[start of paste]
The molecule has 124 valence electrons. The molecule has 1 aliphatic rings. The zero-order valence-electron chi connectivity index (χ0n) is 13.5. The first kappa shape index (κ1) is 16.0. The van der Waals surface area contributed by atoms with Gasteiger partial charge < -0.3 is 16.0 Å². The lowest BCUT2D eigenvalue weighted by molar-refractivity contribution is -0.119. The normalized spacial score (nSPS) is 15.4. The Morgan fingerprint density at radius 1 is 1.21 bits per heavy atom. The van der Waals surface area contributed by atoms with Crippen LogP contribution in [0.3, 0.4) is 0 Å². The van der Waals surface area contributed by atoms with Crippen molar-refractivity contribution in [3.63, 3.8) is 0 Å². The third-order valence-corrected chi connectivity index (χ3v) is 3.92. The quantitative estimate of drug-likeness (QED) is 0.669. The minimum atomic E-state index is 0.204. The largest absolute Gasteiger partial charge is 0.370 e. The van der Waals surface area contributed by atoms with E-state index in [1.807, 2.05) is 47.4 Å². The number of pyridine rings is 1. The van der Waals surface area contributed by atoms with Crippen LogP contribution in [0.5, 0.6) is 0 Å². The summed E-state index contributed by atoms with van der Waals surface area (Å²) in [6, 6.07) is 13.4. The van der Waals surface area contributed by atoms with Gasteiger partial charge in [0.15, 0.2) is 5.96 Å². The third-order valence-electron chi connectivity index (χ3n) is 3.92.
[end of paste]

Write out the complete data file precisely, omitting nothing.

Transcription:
The molecule has 124 valence electrons. The molecule has 1 aliphatic rings. The zero-order valence-electron chi connectivity index (χ0n) is 13.5. The first kappa shape index (κ1) is 16.0. The van der Waals surface area contributed by atoms with Gasteiger partial charge < -0.3 is 16.0 Å². The lowest BCUT2D eigenvalue weighted by molar-refractivity contribution is -0.119. The normalized spacial score (nSPS) is 15.4. The Morgan fingerprint density at radius 1 is 1.21 bits per heavy atom. The van der Waals surface area contributed by atoms with Crippen LogP contribution in [0.3, 0.4) is 0 Å². The van der Waals surface area contributed by atoms with Crippen molar-refractivity contribution in [3.63, 3.8) is 0 Å². The third-order valence-corrected chi connectivity index (χ3v) is 3.92. The quantitative estimate of drug-likeness (QED) is 0.669. The minimum atomic E-state index is 0.204. The largest absolute Gasteiger partial charge is 0.370 e. The van der Waals surface area contributed by atoms with E-state index in [1.807, 2.05) is 47.4 Å². The number of pyridine rings is 1. The van der Waals surface area contributed by atoms with Crippen LogP contribution in [0.5, 0.6) is 0 Å². The summed E-state index contributed by atoms with van der Waals surface area (Å²) in [6, 6.07) is 13.4. The van der Waals surface area contributed by atoms with Gasteiger partial charge in [0.15, 0.2) is 5.96 Å². The third-order valence-electron chi connectivity index (χ3n) is 3.92.